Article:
PD post-DBS: 3
CT: 6
[61]

(PD: Parkinson Disease; PSP: Progressive Supranuclear Palsy; MSA: Multiple System Atrophy; DBS: Deep Brain Stimulation).

Table Table 3. Amyotrophic Lateral Sclerosis and circulating miRNAs.

Click here to display table

Table 3. Amyotrophic Lateral Sclerosis and circulating miRNAs.
miRNASampleExperimental approachPilot studyValidation studyReference
8 miRNAs (miR-451, miR-1275, miR-328, miR-638, miR-149, miR-665 and miR-338-3) significantly up- or downregulatedLeukocytesmiRNA profilingMicroarray ALS: 8 CT: 12TaqMan®
miRNA qRT-PCR
ALS: 14
CT: 14
[64]
Expression of ALS-specific miRNA inflammatory signatureMonocytesmiRNA profilingMicroarray
ALS: 8
MS: 8
CT: 8
[65]

ALS: Amyotrophic lateral sclerosis.

3. Neurodegenerative Diseases Meet Cancers in a miRNA World

Although cancer and neurodegenerative diseases are two distinct pathological disorders, one due to an increased proliferation and the other to premature cell death, emerging evidences indicate that these two types of disease share common mechanisms of regulation. Recent studies show an involvement of miRNAs in the pathology of both diseases, indicating a convergence at the post-transcriptional level. It has been demonstrated that individual miRNA can be involved in the development of both diseases by two different mechanisms: common pathways can be regulated by multiple miRNAs or distinct pathways can be controlled by the same miRNA (reviewed in [68]).

In the first group, some miRNAs were identified as regulators of genes involved as in neurodegenerative disorders as well as in cancer (refer to Table 4). let-7 family, miR-17-5p, miR-20a and miR-106b have a role in the regulation of amyloid precursor protein (APP). An association of APP levels with Alzheimer disease (AD) has been demonstrated in several studies [69,70,71,72], with evidences showing that APP is concentrated at neuronal synapses and in AD-associated amyloid plaques following proteolysis. On the other hand, APP is also over-expressed in cancer of oral cavity, esophageal, pancreatic, neuroendocrine, thyroid, and colorectal cancers [73,74,75,76].

Another family of miRNAs involved in AD is miR-29a/b-1 family. Indeed, these miRNAs showed a role in the post-transcriptional regulation of β-secretase 1 (BACE1), an aspartic acid protease potentially important to the pathophysiology of AD [77], with evidences suggesting that high expression of BACE1 can give rise to inappropriate cleavage of APP and as a consequence to an increased load of amyloid β-peptides in patients with sporadic AD [78]. In another study it has been demonstrated that BACE1 could be the secretase responsible for IR-induced cleavage of ST6GalI, and this cleavage could decrease ST6GalI-mediated cancer cell migration [79].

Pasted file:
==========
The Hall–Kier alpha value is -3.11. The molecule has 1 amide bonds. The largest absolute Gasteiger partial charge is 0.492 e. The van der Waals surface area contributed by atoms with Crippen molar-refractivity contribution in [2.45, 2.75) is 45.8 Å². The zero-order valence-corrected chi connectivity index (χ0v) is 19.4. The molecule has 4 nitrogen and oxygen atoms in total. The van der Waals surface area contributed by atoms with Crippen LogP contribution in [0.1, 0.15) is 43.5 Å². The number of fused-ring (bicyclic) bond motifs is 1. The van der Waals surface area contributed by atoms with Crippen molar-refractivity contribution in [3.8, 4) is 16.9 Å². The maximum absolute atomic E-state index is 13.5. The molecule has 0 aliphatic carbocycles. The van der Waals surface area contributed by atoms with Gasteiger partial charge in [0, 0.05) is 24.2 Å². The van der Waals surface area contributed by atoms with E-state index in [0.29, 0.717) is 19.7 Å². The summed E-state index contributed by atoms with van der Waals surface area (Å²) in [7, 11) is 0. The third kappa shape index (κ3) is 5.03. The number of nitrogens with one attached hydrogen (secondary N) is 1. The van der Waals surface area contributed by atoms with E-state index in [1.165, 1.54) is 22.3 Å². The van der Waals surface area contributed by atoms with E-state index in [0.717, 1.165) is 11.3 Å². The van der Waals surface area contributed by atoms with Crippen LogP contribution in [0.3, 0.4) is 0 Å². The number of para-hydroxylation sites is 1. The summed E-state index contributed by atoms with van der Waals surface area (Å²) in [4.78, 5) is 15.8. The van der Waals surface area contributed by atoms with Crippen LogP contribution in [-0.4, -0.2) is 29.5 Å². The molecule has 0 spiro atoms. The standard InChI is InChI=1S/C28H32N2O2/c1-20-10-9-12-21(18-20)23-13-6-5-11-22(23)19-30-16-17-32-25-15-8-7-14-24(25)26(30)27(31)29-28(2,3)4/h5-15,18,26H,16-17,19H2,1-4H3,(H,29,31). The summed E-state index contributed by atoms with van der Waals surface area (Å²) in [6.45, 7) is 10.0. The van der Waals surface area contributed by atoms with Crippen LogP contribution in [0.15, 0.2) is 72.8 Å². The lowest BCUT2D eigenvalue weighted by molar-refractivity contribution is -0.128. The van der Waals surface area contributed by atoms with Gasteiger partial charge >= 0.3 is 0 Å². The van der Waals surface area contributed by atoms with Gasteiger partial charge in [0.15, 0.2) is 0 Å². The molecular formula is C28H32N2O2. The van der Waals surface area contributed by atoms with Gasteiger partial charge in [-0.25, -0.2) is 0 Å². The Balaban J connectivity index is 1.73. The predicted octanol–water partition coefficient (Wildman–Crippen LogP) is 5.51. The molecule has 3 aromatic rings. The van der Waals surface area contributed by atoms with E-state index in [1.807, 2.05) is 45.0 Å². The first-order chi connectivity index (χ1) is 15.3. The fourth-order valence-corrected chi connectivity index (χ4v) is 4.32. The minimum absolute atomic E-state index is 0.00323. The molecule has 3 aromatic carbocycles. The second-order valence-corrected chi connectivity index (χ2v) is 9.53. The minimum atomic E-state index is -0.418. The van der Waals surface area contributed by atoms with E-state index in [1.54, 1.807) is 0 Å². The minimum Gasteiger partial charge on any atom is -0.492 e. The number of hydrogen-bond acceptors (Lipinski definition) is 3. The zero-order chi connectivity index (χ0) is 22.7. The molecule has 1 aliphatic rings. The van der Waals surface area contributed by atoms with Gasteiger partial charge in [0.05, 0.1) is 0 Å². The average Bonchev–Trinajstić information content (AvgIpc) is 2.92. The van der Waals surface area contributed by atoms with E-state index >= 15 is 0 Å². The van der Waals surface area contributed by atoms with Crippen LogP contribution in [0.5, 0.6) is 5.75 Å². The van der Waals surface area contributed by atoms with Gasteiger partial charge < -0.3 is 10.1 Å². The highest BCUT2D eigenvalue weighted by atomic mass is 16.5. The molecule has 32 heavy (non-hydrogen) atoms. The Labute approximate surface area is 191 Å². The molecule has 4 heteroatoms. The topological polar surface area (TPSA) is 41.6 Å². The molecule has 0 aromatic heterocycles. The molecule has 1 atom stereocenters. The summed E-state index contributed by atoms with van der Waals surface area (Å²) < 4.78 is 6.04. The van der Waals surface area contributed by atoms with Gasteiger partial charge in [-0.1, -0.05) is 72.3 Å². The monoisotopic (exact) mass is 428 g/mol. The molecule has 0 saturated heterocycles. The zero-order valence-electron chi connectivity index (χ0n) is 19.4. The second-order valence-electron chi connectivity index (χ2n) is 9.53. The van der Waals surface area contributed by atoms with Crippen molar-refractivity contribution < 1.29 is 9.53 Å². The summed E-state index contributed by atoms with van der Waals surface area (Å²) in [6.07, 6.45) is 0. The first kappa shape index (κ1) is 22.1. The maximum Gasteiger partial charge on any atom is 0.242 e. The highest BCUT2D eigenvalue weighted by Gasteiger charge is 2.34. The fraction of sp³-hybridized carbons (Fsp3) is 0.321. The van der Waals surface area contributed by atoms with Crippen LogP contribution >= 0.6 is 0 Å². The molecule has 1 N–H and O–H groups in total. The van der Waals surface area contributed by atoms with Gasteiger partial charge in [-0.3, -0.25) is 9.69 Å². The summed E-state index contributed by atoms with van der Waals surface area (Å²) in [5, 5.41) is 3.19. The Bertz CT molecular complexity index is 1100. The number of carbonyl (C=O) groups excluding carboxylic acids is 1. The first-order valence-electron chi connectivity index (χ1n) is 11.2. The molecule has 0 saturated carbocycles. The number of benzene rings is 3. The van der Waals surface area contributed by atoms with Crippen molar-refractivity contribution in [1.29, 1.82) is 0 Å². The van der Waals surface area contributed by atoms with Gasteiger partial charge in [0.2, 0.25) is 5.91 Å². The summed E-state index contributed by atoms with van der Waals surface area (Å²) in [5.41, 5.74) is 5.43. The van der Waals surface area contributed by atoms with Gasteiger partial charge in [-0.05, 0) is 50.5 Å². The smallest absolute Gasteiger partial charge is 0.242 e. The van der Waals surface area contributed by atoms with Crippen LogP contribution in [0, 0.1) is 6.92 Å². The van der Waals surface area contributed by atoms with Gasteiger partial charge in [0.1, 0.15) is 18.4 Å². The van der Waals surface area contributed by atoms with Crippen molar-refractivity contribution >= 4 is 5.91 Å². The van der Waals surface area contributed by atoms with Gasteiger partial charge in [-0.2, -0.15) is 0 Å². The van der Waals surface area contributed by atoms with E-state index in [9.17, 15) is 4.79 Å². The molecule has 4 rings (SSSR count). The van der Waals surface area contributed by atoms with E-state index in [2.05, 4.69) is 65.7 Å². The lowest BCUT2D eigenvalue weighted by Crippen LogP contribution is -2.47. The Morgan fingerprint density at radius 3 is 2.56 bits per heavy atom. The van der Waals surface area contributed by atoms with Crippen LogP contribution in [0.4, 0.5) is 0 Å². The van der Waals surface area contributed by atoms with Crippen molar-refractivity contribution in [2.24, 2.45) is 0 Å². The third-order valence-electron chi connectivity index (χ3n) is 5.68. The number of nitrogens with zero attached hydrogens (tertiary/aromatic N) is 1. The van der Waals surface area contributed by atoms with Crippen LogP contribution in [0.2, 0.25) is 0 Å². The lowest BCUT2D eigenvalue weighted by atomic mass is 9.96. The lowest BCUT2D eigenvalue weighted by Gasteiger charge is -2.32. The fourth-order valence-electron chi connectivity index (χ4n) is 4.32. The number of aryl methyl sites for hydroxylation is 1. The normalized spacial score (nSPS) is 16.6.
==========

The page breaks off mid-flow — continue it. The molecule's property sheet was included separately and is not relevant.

miR-21 and miR-106b were shown to be involved in the regulation of phosphatase and tensin homolog (PTEN), a protein implicated in the development of Parkinson’s disease (PD) through activation of two genes involved in neural protection from oxidative stress, PTEN-induced putative kinase (PINK1), and parkinson disease 7 (PARK7, also known as DJ-1) [80]. About the role of these miRNA in cancer regulation, what is known is that PTEN is a tumour suppressor, mutated in sporadic and inherited tumours [81] and involved in the inhibition of PI3K/Akt/mTOR signaling, a pathway leading to enhanced cell survival and growth in a number of human cancers [82].

Table Table 4. Pathways regulated by multiple miRNAs (common to cancer and neurodegenerative diseases).

Click here to display table

Table 4. Pathways regulated by multiple miRNAs (common to cancer and neurodegenerative diseases).
miRNATarget genesExpression in cancerExpression in neurodegenerative disordersReference
let-7 family, miR-17-5p, miR-20a miR-106bAPPOncogene, over-expressed in oral cavity, esophageal, pancreatic, neuroendocrine, thyroid, and colorectal cancerConcentrated at neuronal synapses and in AD-associated amyloid plaques[69,70,71,72,73,74,75,76]
miR-29a/b-1 familyBACE1Decrease of ST6GalI-mediated cancer cell migrationHigh expression in patients with sporadic AD[78,79]
miR-21 miR-106bPTENTumour suppressor, mutated in sporadic and inherited tumoursImplicated in PD through activation of PINK1 and PARK7[80,81,82]
miR-34b/cPARK2Tumour suppressor, mutated in glioblastoma, lung cancer and colon cancerReduced in PD brain samples displaying strong miR-34b/c downregulation[67,83]